Lisa Goldman writes: The vast majority of Israeli Jews support the military operation, called Protective Edge, but leftist Jews and the Arab minority organized anti-war protests, primarily in liberal Tel Aviv and then in Haifa, a mixed Arab-Jewish city.
There’s nothing new in seeing a minority of Israelis protest a popular war. It is not unprecedented for that minority to be met by counter-protestors who wrap themselves in the flag and call out insults like “traitor.” But this time something new and worrying happened: Peaceful, unarmed demonstrators in Israel’s two most liberal cities were physically attacked by ultra-nationalists wielding stones and bottles. In Haifa, nationalist thugs assaulted the Arab deputy mayor, slamming the middle-aged man down on the pavement. In Tel Aviv, they chased anti-war protestors into a cafe and smashed a chair over the head of one of them, even as municipal sirens wailed to announce an incoming rocket from Gaza. The police were ineffective in stopping the violence. Later, it emerged that the ultra-nationalist attackers had organized via a Facebook group managed by a well-known rap artist – a tattooed, muscular fellow who goes by the name The Shadow.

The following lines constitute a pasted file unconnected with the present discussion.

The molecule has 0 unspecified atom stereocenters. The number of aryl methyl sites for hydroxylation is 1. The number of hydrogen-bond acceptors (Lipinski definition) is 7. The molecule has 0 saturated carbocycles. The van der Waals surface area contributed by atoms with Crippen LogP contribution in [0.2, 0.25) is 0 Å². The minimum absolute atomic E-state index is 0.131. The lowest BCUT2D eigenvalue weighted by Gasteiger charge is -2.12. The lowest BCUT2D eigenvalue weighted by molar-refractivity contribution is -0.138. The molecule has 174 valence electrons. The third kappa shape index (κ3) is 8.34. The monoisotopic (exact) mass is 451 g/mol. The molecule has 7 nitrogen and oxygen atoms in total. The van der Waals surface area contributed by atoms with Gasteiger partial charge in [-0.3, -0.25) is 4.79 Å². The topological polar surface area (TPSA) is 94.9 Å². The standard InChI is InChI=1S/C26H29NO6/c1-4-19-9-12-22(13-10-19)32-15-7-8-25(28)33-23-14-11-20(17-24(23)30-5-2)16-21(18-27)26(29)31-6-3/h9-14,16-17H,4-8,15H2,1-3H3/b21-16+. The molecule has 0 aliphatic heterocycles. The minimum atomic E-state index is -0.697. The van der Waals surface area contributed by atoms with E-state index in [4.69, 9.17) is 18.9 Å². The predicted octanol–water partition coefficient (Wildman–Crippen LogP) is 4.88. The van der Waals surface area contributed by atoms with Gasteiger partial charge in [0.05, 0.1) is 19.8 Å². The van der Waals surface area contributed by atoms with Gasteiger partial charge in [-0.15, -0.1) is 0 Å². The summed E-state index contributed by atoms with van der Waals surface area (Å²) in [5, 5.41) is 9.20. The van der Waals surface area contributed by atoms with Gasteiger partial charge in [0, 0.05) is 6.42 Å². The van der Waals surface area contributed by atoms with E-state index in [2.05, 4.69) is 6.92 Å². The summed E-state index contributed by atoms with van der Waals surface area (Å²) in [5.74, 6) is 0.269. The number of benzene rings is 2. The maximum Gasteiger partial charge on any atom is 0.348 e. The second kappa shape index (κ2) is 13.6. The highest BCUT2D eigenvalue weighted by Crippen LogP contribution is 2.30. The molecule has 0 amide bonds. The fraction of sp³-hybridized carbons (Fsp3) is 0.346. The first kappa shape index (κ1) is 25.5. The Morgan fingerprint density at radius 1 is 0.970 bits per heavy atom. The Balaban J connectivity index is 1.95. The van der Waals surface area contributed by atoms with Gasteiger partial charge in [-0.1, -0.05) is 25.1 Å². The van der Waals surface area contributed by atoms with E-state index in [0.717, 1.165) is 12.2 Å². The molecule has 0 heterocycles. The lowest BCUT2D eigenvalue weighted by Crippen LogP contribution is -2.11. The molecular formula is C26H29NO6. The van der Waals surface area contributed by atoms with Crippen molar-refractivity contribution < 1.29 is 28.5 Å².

Something has broken down in Israeli society. Friends who always said they would never leave because they were too deeply rooted in the place, its language and their families are deeply worried and even despairing over the radical rightward shift of the mainstream political discourse. Several have said they were looking for opportunities abroad because they couldn’t see themselves raising their children in a country where dissent was slowly but surely being suppressed even as the national discourse hardened rightward.
Israel has always been a flawed democracy with many festering internal divisions. Its policies toward the Arab minority reflect the unresolved tension of a conflicted identity: Should Israel aspire to be a liberal democracy or a democracy for Jews? But in the five years since Benjamin Netanyahu was elected prime minister and formed a governing coalition composed of far-right, racist and anti-democratic parties, something very fundamental has changed in Israeli society. It feels as though the majority is willing to suspend essential elements of democracy in favor of Jewish nationalism. There doesn’t seem to be a place for dissent anymore.